After a very rough flight from Tulsa, OK to Timişoara, Romania in the summer of 1992, I was not thinking too clearly. My very first flight ever and I had decided to fly 5,673.67 miles with a sinus infection. When the tiny plane from Bucharest finally landed on ground in the post war-zone city of Timişoara, I was a mess. I could not hear anything. All I could see were the movements of lips with no sound. “Chew some gum!” “Hold your nose and blow!” Thanks for the advice but I was beyond repair. And… I was terrified.
We weren’t exactly “in Kansas anymore.” We had just arrived on the town square where the revolution and the fall of the communist dictator Ceauşescu had taken place 2 years prior. The communist ideals still clung heavily in the air. While it was freedom for the Romanians, the after-effects still appeared to be bondage to me. Poverty, hunger, and countless orphans remained prevalent. Uniformed officers still lingered around every corner, and bullet holes and graffiti remained on the square. I remember asking our guide what the words “Jos Ceauşescu” meant. “DOWN Ceauşescu!” was the answer. The people had spoken and I was witnessing the remains.
A day or so later, I had regained my hearing. There were seven of us on the missions team and looking back now, we were very young and we probably had no business being there. But we had six weeks ahead of us and I was determined to soak in every morsel of culture I could handle. Being a country girl from Arkansas, I already stood out amongst my group of peers, all of whom I considered to be ”Yankees.”
A day or so after our arrival, we got up early to hit the streets after our breakfast of tomatoes and goat cheese. Along the way I spotted a kitty cat. It was not a baby, yet not fully grown. A “twitten” perhaps…. The cat was ugly. In fact, it was brown drab and it carried the markings of communism on its coat. I wish I had taken a picture to share but at least I have it permanently branded in my brain.
Being the cat person that I am, I was naturally drawn towards it. I noticed no one else in the group cared or even paid attention. However, I felt immediate sorrow for this pitiful, ugly, socialistic, subjected cat. And so I hollered out to it. For my “Yankee” friends (and I do have A LOT of them) “holler” means to “yell” here in the South.
“Here, kitty, kitty, kitty!” Kitty was not answering. Communist cat was busy sniffing for prey. “Kitty!….here Kitty!!!” …. again…nothing. “KITTY?” Well..What in the cat-hair?? I had never in my life-time hollered at a furry feline where it did not come bounding towards me with love and affection!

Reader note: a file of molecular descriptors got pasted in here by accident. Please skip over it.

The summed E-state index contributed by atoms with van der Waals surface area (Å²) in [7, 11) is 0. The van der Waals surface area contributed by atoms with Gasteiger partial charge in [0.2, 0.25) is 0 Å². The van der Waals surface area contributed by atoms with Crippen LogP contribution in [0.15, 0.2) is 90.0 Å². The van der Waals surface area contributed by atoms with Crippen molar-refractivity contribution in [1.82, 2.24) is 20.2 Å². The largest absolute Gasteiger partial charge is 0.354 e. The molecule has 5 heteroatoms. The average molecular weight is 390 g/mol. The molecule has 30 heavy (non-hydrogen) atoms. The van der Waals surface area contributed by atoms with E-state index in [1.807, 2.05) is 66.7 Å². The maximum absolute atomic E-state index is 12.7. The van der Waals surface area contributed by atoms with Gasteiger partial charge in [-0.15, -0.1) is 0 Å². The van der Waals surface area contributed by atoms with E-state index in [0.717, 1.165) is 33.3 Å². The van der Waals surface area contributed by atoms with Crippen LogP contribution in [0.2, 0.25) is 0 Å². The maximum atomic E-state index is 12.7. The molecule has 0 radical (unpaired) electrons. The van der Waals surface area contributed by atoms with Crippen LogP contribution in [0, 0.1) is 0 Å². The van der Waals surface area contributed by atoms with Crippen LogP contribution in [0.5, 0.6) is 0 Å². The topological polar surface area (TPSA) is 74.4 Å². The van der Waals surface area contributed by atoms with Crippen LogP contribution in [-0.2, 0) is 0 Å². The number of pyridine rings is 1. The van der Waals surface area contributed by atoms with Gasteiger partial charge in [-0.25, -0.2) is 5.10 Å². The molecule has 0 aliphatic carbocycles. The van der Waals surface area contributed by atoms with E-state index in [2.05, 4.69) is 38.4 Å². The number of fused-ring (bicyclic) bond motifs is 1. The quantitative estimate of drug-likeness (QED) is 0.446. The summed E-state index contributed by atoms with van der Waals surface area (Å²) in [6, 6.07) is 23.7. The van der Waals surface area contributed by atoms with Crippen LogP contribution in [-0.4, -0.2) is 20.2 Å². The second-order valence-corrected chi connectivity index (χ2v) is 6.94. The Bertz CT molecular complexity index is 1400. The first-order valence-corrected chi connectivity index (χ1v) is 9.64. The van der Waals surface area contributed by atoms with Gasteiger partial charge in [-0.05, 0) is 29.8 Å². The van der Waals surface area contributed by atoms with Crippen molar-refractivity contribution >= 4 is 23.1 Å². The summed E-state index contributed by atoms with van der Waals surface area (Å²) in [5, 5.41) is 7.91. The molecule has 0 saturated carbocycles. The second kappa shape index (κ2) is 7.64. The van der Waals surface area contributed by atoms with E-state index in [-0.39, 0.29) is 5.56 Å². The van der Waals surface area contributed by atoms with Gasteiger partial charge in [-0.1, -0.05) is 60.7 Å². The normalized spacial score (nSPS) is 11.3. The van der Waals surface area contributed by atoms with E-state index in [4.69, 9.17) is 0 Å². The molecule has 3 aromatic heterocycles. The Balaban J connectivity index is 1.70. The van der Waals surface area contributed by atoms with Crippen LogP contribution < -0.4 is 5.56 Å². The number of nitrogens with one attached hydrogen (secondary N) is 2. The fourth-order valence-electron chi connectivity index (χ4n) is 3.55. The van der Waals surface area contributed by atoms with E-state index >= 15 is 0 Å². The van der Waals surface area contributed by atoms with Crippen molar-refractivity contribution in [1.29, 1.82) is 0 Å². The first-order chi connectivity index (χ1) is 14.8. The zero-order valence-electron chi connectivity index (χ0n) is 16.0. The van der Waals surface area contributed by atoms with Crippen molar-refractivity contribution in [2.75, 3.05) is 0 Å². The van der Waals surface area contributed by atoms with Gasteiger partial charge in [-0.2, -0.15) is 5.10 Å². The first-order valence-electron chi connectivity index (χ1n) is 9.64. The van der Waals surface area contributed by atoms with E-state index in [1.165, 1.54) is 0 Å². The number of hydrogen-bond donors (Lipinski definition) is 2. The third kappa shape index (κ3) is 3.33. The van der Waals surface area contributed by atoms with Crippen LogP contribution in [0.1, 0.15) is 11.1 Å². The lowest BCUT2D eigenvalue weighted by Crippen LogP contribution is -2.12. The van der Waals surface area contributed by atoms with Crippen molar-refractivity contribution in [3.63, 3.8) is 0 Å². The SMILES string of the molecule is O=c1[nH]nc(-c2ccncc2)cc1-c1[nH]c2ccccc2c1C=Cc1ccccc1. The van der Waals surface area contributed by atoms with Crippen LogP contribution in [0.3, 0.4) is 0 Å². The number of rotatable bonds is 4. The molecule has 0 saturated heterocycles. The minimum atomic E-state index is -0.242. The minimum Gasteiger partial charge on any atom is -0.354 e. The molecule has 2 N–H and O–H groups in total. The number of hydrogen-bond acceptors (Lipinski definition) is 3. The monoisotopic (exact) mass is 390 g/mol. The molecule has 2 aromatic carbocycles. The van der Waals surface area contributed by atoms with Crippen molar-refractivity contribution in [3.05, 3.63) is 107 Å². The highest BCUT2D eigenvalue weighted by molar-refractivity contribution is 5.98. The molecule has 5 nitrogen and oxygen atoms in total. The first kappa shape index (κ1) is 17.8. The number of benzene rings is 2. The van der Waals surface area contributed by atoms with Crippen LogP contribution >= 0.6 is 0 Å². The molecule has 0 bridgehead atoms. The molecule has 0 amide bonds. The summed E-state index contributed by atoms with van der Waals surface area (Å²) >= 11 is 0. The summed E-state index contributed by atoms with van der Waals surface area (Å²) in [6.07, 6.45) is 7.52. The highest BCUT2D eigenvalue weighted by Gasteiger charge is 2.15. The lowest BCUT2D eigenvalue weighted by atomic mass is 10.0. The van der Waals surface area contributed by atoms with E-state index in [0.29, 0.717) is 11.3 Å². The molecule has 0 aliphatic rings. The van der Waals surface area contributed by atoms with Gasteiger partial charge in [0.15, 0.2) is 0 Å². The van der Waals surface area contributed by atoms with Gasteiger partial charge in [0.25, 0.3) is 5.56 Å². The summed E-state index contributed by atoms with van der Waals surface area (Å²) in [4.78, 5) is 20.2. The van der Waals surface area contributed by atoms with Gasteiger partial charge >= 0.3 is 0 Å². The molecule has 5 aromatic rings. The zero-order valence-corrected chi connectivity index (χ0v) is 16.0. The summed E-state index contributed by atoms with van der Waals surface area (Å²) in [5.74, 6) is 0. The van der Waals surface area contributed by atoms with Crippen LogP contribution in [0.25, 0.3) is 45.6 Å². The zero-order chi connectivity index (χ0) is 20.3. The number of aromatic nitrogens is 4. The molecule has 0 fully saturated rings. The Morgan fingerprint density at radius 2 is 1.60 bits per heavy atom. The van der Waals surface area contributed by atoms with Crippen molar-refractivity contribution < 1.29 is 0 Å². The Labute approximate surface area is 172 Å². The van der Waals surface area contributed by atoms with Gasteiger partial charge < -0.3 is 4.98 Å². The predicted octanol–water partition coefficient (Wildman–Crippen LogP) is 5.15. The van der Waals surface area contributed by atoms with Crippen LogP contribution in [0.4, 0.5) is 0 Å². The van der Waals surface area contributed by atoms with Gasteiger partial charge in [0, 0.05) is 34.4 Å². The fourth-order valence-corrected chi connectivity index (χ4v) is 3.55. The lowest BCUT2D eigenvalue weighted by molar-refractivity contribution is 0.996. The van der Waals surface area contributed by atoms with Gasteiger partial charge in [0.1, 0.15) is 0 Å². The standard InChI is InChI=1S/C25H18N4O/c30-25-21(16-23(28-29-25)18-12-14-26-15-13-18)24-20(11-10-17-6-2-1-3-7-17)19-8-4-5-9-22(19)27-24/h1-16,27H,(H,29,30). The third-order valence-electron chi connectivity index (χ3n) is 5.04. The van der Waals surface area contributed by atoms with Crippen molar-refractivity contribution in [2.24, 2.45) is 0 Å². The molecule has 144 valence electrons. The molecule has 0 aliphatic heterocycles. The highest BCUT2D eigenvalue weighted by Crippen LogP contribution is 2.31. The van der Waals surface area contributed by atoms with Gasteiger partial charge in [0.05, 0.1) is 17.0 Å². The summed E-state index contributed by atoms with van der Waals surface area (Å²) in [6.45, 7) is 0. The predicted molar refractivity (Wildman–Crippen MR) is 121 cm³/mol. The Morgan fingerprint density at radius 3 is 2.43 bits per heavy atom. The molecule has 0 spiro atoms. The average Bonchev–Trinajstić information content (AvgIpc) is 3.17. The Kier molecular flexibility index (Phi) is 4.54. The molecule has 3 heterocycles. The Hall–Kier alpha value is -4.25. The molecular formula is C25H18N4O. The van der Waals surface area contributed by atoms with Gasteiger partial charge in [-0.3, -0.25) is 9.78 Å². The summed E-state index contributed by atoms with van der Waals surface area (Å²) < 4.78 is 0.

And then it dawned on me. I was in Romania. CATS DO NOT UNDERSTAND ENGLISH!! duh!!!! By this time.. my group had carried on ahead of me but I was determined. Luckily, I had my handy-dandy “English to Romanian” dictionary with me. And so I took it out and looked up the word… “here” & ….. ”Cat.” Since “kitty” was slang I was out of luck. Oh good, I had found it! Now, let’s see if this works!!!
“Aici Pisica!” I only had to say it once. The drab, communist twitten was at my mercy. He stopped dead in his tracks, discarded his hunting excursion and had come straight to me. I was delighted! While my group had moved on, I stayed back for just a second to pet the picisa. I felt at home for a minute and all fears and inhibitions were momentarily gone. I had broken the language barrier and made friends with a socialistic pisica.
I will save the remainder of my trip for another time because upon writing this, I realized that I dare not go that deep because it is highly emotional for me. The missions trip and time there was the most amazing experience but it did not stop there. I have never forgotten, I want to go back some day. When I was there, I was young and ignorant. I did not understand what was right before me nor the history or what these people *really* went through. I am desperate to go back, re-explore and until I do, I will not be content with just one visit.
Here is a picture of a memorial on the square where most of the revolt took place:
And here is a photo of people waiting to get gas. They waited for a couple of days in a line that went around the city. Notice all the cars are the same.
And finally, A picture of myself visiting an orphanage.